Purdue researchers develop adhesive that could make medical procedures safer

Going through surgery can be tough on the body, with all the cutting, prodding, drilling, sawing, stapling and stitching up.

In addition to stressing the body and causing pain, some procedures damage tissue and increase the chances for infection.

“The ways that we connect tissues after surgery or injury are pretty horrific,” said Jonathan Wilker, professor of inorganic chemistry at Purdue University. “Sutures, staples and screws look like they came out of medieval torture chamber.”

So Wilkins and another Purdue researcher—Julie Liu, associate professor of chemical engineering—are developing a new surgical adhesive they hope will reduce the amount of damage to tissues and skin from stitches and staples.

If successful, the new glue could make millions of medical procedures safer and less damaging.

Creating surgical adhesives is a challenging job. Many adhesives do not work well in wet conditions because water interferes with the adhesive process. There are currently no viable surgical glues that work inside the body, they say.

“We were interested in making a glue that would be better for soft tissue, like skin,” Liu said.

The researchers think they have found a solution, inspired by sea creatures.

Wilker has spent years studying the chemical properties of sea life. Sea creatures such as mussels, barnacles and oysters bond to wet rocks with protein-based adhesives.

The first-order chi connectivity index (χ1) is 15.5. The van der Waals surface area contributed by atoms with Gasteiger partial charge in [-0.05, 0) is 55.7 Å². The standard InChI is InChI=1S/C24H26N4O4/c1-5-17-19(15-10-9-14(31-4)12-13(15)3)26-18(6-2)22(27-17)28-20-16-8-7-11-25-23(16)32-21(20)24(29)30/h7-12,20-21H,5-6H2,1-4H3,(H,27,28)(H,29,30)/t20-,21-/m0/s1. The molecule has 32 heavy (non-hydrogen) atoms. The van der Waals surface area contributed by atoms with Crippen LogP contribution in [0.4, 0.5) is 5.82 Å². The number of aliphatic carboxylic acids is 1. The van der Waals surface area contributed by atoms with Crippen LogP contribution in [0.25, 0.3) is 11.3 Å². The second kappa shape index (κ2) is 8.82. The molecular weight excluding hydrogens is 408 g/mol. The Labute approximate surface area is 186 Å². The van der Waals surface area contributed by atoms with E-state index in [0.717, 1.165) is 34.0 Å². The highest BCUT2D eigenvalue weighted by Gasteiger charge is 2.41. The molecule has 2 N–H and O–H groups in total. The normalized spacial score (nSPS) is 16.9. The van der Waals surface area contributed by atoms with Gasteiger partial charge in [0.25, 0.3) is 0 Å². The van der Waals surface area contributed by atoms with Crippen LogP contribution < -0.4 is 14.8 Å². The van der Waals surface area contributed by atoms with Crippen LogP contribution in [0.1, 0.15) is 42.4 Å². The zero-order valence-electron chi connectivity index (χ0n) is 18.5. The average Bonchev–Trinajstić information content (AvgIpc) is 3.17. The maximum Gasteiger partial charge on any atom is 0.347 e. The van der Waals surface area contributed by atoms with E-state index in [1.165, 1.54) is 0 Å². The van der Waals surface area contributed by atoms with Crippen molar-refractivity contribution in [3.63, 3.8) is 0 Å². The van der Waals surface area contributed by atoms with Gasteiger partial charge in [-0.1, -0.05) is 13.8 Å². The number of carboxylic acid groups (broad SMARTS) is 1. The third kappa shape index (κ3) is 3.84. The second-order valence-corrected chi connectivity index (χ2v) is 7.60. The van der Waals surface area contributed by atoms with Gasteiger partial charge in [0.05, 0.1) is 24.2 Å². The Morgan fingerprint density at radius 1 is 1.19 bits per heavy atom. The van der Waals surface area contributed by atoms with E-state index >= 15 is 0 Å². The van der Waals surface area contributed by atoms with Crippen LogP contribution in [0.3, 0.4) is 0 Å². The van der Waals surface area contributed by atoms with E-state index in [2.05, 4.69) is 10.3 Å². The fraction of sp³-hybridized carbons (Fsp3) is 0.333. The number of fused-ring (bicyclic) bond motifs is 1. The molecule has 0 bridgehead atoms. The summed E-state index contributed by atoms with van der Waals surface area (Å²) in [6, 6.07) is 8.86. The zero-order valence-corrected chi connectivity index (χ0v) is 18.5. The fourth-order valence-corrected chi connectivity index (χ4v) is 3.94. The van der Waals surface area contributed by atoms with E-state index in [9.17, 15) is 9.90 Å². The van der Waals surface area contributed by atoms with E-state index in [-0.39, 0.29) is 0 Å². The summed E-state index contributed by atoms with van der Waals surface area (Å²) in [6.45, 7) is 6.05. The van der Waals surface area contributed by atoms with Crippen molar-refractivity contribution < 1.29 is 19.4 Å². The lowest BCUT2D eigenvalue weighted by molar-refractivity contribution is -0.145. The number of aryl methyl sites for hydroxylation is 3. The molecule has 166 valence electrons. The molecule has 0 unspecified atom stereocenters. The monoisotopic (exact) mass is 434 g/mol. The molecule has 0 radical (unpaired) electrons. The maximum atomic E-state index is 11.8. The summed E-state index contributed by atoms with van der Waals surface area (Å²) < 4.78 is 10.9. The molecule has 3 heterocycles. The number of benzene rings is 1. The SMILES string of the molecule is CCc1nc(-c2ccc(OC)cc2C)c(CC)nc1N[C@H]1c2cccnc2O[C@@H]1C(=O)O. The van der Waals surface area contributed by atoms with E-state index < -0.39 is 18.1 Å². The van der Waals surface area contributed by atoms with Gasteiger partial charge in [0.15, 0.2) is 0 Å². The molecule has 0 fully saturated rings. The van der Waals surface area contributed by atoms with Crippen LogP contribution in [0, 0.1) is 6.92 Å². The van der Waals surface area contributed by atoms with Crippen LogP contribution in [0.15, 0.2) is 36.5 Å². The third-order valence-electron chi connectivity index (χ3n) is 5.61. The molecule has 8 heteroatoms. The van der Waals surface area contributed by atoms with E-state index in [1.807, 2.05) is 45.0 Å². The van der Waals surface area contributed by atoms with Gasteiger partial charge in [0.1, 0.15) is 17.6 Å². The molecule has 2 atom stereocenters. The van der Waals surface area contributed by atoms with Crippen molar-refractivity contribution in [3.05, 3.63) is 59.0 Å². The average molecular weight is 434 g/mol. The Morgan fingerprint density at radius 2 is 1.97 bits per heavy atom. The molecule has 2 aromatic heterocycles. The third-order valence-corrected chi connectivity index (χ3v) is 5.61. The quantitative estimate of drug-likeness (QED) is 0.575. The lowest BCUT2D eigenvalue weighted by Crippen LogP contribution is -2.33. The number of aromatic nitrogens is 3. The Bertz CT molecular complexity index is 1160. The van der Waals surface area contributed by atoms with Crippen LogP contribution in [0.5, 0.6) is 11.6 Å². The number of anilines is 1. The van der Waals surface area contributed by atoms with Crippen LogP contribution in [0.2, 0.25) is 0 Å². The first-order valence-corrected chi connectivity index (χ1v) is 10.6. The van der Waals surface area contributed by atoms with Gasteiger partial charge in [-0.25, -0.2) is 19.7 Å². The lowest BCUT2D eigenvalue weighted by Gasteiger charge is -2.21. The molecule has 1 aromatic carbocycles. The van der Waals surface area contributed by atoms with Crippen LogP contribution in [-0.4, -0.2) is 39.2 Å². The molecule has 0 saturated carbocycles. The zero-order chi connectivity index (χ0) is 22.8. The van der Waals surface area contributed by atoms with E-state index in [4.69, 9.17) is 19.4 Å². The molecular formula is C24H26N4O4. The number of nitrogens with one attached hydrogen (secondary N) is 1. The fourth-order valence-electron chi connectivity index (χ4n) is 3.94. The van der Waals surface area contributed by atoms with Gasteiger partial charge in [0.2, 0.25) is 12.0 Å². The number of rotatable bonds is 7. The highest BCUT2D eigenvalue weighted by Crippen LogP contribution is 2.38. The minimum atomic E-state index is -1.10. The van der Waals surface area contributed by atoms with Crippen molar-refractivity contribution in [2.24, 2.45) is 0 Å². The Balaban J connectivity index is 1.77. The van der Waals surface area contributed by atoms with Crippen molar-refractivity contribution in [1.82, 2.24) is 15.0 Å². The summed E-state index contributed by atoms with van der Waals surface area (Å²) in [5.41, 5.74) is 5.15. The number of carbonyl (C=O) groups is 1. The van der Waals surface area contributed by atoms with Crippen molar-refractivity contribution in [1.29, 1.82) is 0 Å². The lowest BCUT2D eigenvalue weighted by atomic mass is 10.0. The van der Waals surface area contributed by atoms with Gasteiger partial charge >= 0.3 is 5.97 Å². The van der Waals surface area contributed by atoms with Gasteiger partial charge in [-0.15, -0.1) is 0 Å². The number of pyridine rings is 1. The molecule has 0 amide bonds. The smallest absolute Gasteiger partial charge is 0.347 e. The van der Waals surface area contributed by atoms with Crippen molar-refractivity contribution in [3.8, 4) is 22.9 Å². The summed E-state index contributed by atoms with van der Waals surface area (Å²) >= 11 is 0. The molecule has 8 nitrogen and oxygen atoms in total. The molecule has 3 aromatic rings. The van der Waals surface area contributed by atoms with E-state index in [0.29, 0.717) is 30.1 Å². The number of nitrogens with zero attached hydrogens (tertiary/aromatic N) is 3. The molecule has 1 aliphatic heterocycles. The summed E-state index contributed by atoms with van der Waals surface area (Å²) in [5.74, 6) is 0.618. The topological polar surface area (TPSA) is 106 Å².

“We have been learning how these animals stick, and then developing mimics of their glues,” he said. “We now have several adhesive systems, each with different properties.”

Some of the materials are protein-based and others are made from synthetic polymers. The researchers are developing adhesives that will bond strongly when wet or dry, are non-toxic, mechanically flexible and are biodegradable.

Wilker and Lui joined forces, combining his background in sea creature chemistry and her background in making elastic proteins.

They made a protein that has the characteristics of a chemical group called dopa, an amino acid found in the body with strong adhesive properties.

“That way we’re making a glue that can use this property of the mussel proteins, where they’re able to attach strongly to things in watery conditions,” Liu said.

The two say their product has reached the proof-of-concept stage, but they have a ways to go before they try to commercialize it. They have applied for a patent and are in early talks with companies to see how it might be marketed.

If the product works as designed, it could have a huge market. Purdue estimates that more than 230 million invasive surgeries are performed worldwide each year, and nearly all of them create additional tissue damage from stitches and staples.

And beyond medical applications, the possibilities are broad, from consumer products to construction materials.

“There are all sorts of needs for new adhesives,” Wilker said. “We are working on these problems, too.”

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